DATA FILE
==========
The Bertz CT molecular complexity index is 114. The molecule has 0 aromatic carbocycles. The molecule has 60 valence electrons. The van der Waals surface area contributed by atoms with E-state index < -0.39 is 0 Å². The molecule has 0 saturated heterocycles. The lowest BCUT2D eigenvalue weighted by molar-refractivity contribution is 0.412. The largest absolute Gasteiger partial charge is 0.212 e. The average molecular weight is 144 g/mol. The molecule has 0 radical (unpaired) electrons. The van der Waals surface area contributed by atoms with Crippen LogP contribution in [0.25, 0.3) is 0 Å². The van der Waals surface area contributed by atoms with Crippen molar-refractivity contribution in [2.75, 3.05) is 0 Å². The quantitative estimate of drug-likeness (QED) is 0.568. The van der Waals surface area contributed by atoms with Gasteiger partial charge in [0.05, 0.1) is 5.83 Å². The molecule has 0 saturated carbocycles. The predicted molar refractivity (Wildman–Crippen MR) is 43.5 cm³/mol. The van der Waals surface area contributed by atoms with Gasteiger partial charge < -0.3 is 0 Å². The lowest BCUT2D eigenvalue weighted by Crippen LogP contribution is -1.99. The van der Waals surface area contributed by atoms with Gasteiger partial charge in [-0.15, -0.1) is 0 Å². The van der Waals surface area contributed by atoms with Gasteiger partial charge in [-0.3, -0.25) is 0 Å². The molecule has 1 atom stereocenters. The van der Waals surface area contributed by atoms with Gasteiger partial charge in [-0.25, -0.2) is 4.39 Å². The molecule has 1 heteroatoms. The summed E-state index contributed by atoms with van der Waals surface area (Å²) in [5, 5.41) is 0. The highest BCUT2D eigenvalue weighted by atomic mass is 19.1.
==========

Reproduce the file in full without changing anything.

The Bertz CT molecular complexity index is 114. The molecule has 0 aromatic carbocycles. The molecule has 60 valence electrons. The van der Waals surface area contributed by atoms with E-state index < -0.39 is 0 Å². The molecule has 0 saturated heterocycles. The lowest BCUT2D eigenvalue weighted by molar-refractivity contribution is 0.412. The largest absolute Gasteiger partial charge is 0.212 e. The average molecular weight is 144 g/mol. The molecule has 0 radical (unpaired) electrons. The van der Waals surface area contributed by atoms with Crippen LogP contribution in [0.25, 0.3) is 0 Å². The van der Waals surface area contributed by atoms with Crippen molar-refractivity contribution in [2.75, 3.05) is 0 Å². The quantitative estimate of drug-likeness (QED) is 0.568. The van der Waals surface area contributed by atoms with Gasteiger partial charge in [0.05, 0.1) is 5.83 Å². The molecule has 0 saturated carbocycles. The predicted molar refractivity (Wildman–Crippen MR) is 43.5 cm³/mol. The van der Waals surface area contributed by atoms with Gasteiger partial charge < -0.3 is 0 Å². The lowest BCUT2D eigenvalue weighted by Crippen LogP contribution is -1.99. The van der Waals surface area contributed by atoms with Gasteiger partial charge in [-0.15, -0.1) is 0 Å². The van der Waals surface area contributed by atoms with Gasteiger partial charge in [-0.3, -0.25) is 0 Å². The molecule has 1 atom stereocenters. The van der Waals surface area contributed by atoms with Gasteiger partial charge in [-0.25, -0.2) is 4.39 Å². The molecule has 1 heteroatoms. The summed E-state index contributed by atoms with van der Waals surface area (Å²) in [5, 5.41) is 0. The highest BCUT2D eigenvalue weighted by atomic mass is 19.1.